Additional two Moscow allies quit accepting Russian payment card

(MENAFN) The utilization of the Mir bank card, which operates within Russia's payment system, will soon cease in Kyrgyzstan and in the majority of Kazakh banks, marking a significant development as former Soviet republics navigate potential Ukraine-related sanctions.

According to announcements made on Tuesday, the Russian Mir payment card will be rendered inoperable in Kyrgyzstan beginning Friday, April 5, as declared by the country’s local payments operator. This decision was attributed to concerns over the nation’s technological infrastructure being vulnerable to secondary sanctions. Meanwhile, regulators in Kazakhstan have yet to release an official statement regarding the matter.

The recent decision follows a similar move by the Union of Armenian Banks last month, where Armenia's financial institutions ceased honoring Mir cards effective March 30, citing similar concerns over potential sanctions. Additionally, there are indications that Belarus and Tajikistan may also halt acceptance of Mir cards, as reported by an anonymous source referenced by Kommersant.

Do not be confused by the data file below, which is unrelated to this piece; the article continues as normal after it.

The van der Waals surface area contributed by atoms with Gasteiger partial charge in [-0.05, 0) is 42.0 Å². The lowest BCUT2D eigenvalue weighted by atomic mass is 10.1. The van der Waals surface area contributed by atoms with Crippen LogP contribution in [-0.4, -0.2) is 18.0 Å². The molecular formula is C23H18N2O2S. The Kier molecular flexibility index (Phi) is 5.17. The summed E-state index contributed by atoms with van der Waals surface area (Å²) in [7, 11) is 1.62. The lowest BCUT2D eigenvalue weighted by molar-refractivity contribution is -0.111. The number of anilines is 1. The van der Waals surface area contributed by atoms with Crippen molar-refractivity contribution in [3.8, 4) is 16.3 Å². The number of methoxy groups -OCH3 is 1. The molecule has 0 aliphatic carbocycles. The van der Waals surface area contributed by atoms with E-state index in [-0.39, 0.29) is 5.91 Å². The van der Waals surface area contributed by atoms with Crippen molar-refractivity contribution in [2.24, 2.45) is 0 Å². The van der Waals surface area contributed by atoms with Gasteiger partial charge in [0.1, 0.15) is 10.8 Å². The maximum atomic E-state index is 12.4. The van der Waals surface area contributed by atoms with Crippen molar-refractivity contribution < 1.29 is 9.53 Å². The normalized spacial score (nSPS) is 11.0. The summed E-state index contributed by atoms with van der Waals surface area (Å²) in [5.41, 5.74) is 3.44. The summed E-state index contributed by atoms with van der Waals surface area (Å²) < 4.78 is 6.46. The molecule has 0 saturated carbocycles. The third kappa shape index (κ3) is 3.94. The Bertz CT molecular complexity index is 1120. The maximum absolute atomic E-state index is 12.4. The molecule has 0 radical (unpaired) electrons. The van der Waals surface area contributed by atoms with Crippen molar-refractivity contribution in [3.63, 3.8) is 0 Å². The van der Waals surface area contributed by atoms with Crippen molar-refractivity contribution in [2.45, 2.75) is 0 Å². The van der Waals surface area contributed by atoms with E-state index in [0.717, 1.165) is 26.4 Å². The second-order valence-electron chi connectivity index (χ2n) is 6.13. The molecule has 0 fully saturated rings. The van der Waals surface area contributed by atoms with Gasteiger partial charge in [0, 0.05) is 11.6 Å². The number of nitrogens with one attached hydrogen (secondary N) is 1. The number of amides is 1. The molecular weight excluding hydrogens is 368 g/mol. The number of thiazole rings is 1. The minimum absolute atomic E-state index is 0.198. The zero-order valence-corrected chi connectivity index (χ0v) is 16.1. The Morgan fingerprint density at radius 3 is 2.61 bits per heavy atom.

Russia's National Card Payment System (NSPK), the operator of the Mir payment card system, acknowledged receiving a warning from Elkart, the Kyrgyz national payment system, regarding the cessation of Mir card operations in the Central Asian country. As a result, users of Mir cards will face restrictions, including the inability to conduct non-cash transactions at point-of-sale terminals, withdraw cash from ATMs, transfer funds between cards, or make internet payments, according to the Interbank Processing Centre (IPC).

The popularity of the Mir payment card system surged in response to Ukraine-related sanctions, as it offered an alternative for cross-border transactions amid restrictions imposed by Western financial systems like SWIFT. However, in February, the United States Treasury escalated measures by adding the operator of Russia’s Mir payment card system to its blacklist of sanctioned entities, further complicating Russia's financial landscape.


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